Headgear is often used to correct an excessive overbite. This is done by placing pressure against the upper teeth and jaw, which would hold the teeth in position or help move them into better positions. The severity of the problem determines the length of time headgear needs to be worn. The key to success with your headgear appliance is consistency. Headgear should never be worn while playing sports and should also be removed while eating or brushing your teeth.
Custom-fabricated mouthguards for sports activities are designed to accommodate many possible wearers. Our sports mouthguards are tailored to fit your exact dental profile, providing the highest attainable level of comfort and security in a mouthguard. The first step in fabricating these mouthguards is to take an impression of your teeth. We then use that impression and fabricate the mouthguard using special professional-grade materials. The perfect fit of these custom-fabricated mouthguards ensures they fit comfortably and will not interfere with speech or breathing.
The Herbst appliance prevents the lower jaw from moving backward but allows opening and closing movement to occur easily. At first, your mouth will feel unusually full, and speaking will be awkward. But if you practice reading aloud, your ordinary speech will return quickly. You may also notice more saliva than normal, but this will decrease as you become accustomed to the appliance. Patients will not have any problems learning to chew their food with their lower jaw in this new position. As with all kinds of braces, patients with Herbst appliances need to be careful about what they eat. Your Herbst appliance will be checked and adjusted at your appointments. If, sometimes between appointments, you develop some sore areas on the inside of your cheeks, please do not try to adjust the appliance yourself. Call for an appointment so that the necessary adjustments can be made.
TADs are miniscrew anchors which are inserted into specific places in the mouth to be used as a fixed point from which teeth can move. Before TADs, orthodontists who wanted to move some teeth while keeping others still, or to achieve orthodontic movement in a mouth with missing teeth, had to rely on headgear for their fixed point. But TADs now provide an option for that fixed point that is smaller, more discrete, more efficient and requires significantly less work for the patient.
Sucking is a natural reflex that relaxes and comforts babies and toddlers. Children usually cease thumb sucking when the permanent front teeth are ready to erupt. Typically, children stop between the ages of 2 and 4 years. Thumb sucking that persists beyond the eruption of primary teeth can cause improper growth of the mouth and misalignment of the teeth. One solution to thumb sucking is an appliance called a “fixed palatal crib.” This appliance is put on the child’s upper teeth by an orthodontist. It’s placed behind the upper teeth on the roof of the mouth. The crib consists of semicircular stainless steel wires that are fastened to molars using steel bands. The stainless steel wires fit behind the child’s upper front teeth, and they are barely visible. The crib usually stops the habit of thumb sucking within the first day of use.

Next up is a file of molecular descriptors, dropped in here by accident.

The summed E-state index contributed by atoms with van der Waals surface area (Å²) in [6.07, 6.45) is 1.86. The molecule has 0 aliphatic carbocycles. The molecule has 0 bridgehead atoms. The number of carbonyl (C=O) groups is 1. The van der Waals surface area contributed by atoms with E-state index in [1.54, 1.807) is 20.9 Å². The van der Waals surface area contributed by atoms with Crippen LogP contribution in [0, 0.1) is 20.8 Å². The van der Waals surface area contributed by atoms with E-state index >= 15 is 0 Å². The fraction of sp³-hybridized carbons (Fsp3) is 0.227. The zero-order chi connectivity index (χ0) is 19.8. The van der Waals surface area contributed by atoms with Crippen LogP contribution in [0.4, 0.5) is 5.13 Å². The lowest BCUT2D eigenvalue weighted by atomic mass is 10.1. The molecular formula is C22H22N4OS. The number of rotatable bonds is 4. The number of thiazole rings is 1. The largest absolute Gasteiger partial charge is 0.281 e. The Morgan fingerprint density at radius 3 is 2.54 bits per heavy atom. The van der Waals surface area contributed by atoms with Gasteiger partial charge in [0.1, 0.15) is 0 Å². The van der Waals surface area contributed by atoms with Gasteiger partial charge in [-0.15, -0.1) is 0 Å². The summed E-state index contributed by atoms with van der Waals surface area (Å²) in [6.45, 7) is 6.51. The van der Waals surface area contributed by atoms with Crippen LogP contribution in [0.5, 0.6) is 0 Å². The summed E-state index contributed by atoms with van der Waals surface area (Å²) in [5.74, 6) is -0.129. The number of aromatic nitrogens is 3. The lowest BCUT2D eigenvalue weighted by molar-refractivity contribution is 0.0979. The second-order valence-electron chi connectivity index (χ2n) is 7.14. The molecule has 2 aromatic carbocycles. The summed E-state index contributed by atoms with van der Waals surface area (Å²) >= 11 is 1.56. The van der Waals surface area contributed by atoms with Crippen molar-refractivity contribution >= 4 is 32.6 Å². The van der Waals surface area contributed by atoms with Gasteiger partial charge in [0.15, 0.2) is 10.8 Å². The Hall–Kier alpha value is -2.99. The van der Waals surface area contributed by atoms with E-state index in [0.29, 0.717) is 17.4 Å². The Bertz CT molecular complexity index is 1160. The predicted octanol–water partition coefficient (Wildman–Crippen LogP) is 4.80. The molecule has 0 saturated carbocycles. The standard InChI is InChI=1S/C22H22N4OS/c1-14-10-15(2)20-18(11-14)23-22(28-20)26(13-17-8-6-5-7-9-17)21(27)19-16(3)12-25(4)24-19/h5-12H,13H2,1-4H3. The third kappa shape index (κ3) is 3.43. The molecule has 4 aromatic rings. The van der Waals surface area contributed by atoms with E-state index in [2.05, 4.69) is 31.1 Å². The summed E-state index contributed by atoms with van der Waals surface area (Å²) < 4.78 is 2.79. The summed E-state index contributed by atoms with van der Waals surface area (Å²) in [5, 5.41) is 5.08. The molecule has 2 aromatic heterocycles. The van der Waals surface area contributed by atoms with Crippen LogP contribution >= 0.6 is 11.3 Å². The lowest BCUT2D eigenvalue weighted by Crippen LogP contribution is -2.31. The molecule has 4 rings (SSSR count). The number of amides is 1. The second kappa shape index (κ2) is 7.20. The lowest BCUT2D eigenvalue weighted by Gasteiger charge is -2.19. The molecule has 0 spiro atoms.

Tongue Thrusting Appliance
Tongue thrusting occurs when the patient presses his or her tongue against the front teeth, usually when swallowing, speaking or resting the tongue. If thrusting is constant, this can cause problems with teeth alignment and must be fixed. We prefer to correct tongue thrusting by giving patients a tongue thrusting appliance. This appliance, similar to a mouth guard, is usually worn at night. Other times, a more permanent appliance is prescribed and can be only be adjusted by our office.
Rapid Palatal Expanders
Attached to the upper molars through bonding or by cemented bands, the Rapid Palatal Expander (RPE) is an orthodontic device used to create a wider space in the upper jaw. It is typically used when the upper jaw is too narrow for the lower jaw or when the upper teeth are crowded or blocked out of the dental arch. When patients are still growing, their connective tissue between the left and right halves of their upper jaw is very responsive to expansion. By simply activating the expander through turning a screw in the center of the palatal expander with a special key we provide, gradual outward pressure is placed on the left and right halves of the upper jaw. This pressure causes an increased amount of bone to grow between the right and left halves of the jaw, ultimately resulting in increased width.